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G is for Greek Diners
My father, as Greek as Onassis, once accompanied me to a Greek diner. And taking the opportunity to speak to the owner in his native tongue, my pop was greeted by a phrase unfamiliar to my limited Hellenic lexicon. “You own a restaurant?” was the man’s standard greeting to his fellow, countrymen, seemingly incredulous there was something else a swarthy immigrant could do for a living. So it goes with another cultural cliché, which proves to be as true as it is enduring. From Yorkville to Yonkers, if there’s a corner diner serving onion rings, and chowder and has a framed picture of Telly Savalas, you can bet it’s owned by a man with a multisyllabic surname, hairy knuckles and difficulty pronouncing the “ch” that precedes cheeseburger or chivalry.
H is for Hops
Beer is very important to the world È Without hops, beer would be flat and void of life È Ipso facto, hops are very important to the world. But if semantic logic games aren’t your thing, you can actually just go to the Brewtopia World Beer Festival, April 16 at the Metropolitan Pavillion (125 W. 18th St) and drink your face off, partaking of international and domestic selections wet enough for any whistle. There’s also a World Wide Food Court, where you’ll no doubt find plenty of pretzels and beer brats. Mmmmm, brats.
I is for Ivory Coast
Or as it’s usually know, la Cote D’Ivoire, one of the former French colonies of central-west Africa. Only in the last few years has the Cote D’Ivoire succumbed to the internecine strife so predominant in post-colonial Africa for nearly a half-century. Consequently, New York has seen an increase in French West Africans, who, when homesick, head to Les Enfants Terribles (37 Canal St). This petit bistro is lively and fun, and patrons who come for the exotic cocktails (like the Maracana, made from fresh, crushed grapes) should stick around for the house specialty, Korhogotefemougar, the spicy, Ivoirienne version of the classic French steak frites.
J is for Jackson Heights
The heart of New York’s little India is only a subway ride away, to Jackson Heights Station in Queens. Seventy-fourth Street and the surrounding blocks offer great shopping, food and entertainment. At larger stores like Butala Emporium, people can take home everything from incense and candles to ornate wooden chests. More interested in attire? It would take you days to peruse all the saris, and the jewelry stores lining the street are so amazing that the rule is always “look, don’t touch.” The Indian restaurant Jackson Diner has become a New York institution, and there are several buffets and take-away spots that serve up spicy dishes and sweet treats. If you’re feeling ambitious, pick up some spices, chutneys and groceries from Patel Bros The sidewalks get a bit crowded on Saturdays, but you can always duck into the Eagle Theatre, which features the latest Bollywood movies on the big-screen. Otherwise, grab a mango lassi and enjoy people-watching.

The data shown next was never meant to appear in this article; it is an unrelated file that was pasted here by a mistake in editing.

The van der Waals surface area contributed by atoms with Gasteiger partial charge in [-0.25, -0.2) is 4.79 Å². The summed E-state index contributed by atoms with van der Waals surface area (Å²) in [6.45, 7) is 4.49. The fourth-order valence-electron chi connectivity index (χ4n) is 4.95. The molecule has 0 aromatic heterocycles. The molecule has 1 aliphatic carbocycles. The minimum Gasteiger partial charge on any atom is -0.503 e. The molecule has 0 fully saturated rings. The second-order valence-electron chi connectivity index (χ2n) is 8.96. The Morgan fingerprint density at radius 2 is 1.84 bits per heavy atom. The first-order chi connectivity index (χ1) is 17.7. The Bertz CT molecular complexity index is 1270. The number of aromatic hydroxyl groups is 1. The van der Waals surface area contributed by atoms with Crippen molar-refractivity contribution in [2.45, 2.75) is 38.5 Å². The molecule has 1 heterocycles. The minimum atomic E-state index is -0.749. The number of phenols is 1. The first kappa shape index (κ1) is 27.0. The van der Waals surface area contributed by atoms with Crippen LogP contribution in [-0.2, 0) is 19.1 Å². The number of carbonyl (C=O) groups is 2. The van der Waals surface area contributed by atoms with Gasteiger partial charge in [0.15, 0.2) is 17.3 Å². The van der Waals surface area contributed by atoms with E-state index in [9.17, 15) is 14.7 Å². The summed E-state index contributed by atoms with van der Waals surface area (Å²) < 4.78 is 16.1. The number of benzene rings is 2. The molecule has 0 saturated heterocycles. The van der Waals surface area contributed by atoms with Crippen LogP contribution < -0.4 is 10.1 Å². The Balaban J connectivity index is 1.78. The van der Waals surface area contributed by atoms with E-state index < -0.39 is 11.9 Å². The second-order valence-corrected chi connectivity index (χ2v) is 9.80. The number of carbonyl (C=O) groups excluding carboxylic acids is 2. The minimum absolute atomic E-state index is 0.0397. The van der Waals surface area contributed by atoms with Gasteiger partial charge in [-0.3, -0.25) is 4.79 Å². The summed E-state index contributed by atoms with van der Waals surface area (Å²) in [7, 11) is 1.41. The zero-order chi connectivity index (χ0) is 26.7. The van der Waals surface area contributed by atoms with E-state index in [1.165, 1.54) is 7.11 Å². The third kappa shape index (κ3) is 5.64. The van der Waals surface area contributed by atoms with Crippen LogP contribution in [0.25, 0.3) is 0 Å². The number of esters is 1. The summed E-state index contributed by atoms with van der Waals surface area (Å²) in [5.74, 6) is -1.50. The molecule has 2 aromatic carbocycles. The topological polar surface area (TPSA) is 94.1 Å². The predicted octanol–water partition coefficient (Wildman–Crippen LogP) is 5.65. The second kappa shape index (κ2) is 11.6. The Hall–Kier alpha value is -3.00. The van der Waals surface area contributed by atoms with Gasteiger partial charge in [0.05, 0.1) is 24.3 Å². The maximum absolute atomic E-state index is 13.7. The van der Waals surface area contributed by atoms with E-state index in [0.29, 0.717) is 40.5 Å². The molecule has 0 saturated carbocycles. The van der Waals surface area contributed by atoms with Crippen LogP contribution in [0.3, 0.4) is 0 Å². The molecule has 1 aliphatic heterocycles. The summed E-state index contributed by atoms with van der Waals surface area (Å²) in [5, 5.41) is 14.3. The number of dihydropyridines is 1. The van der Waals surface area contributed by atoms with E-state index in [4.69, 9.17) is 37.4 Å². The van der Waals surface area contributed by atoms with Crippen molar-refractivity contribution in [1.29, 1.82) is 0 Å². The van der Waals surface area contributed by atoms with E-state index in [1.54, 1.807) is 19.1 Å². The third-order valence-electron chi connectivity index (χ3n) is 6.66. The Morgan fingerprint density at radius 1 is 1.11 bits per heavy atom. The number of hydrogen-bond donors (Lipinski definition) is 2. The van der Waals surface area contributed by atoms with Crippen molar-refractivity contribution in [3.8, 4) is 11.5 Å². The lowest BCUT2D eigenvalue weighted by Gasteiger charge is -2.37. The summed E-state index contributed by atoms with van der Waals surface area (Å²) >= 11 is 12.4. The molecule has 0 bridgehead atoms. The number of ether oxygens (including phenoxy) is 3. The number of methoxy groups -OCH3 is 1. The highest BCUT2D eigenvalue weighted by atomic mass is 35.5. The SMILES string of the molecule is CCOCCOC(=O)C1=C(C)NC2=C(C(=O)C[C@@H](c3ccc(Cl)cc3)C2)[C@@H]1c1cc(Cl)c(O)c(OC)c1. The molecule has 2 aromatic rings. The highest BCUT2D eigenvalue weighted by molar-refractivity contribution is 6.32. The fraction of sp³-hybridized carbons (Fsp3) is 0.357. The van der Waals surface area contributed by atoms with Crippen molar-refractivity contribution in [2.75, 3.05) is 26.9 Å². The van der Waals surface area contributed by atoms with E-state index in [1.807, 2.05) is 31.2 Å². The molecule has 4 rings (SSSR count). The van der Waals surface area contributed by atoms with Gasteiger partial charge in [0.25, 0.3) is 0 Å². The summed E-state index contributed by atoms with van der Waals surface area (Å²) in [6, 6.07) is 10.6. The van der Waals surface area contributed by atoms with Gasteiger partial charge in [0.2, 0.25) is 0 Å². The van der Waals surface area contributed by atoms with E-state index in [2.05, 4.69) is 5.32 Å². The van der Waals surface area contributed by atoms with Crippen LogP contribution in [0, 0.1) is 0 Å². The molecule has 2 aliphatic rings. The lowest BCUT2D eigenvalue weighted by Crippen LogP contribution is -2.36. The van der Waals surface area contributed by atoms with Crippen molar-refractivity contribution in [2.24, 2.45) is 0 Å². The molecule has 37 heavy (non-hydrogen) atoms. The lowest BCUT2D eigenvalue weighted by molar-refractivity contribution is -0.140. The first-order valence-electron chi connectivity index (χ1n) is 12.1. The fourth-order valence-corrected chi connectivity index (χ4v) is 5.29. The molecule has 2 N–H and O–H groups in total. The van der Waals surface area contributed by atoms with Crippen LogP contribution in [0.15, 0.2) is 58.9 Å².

K is for Kalustyan’s
You’ve heard of legendary uptown food emporium Zabar’s, and you’ve probably heard of Brooklyn spice epicenter Sahadi’s — but placing a solid third in the New York City-iconic-independent-grocery is Indian-Middle-Eastern food supply extravaganza Kalustyan’s. Founded in 1944 by one K. Kalustyan, this store (housed in the very building that hosted Chester A. Arthur’s 1881 presidential swearing in) soon gained a reputation throughout the city. The selection — everything from a belan (Indian rolling pin) to the finest Syrian truffles — can be overwhelming, and if you’re just in a rush to pick up some curry powder don’t bother. Like its myriad scents and spices, Kalustyan’s is an experience to be savored. And make sure you stop at the deli counter for a snack on your way out.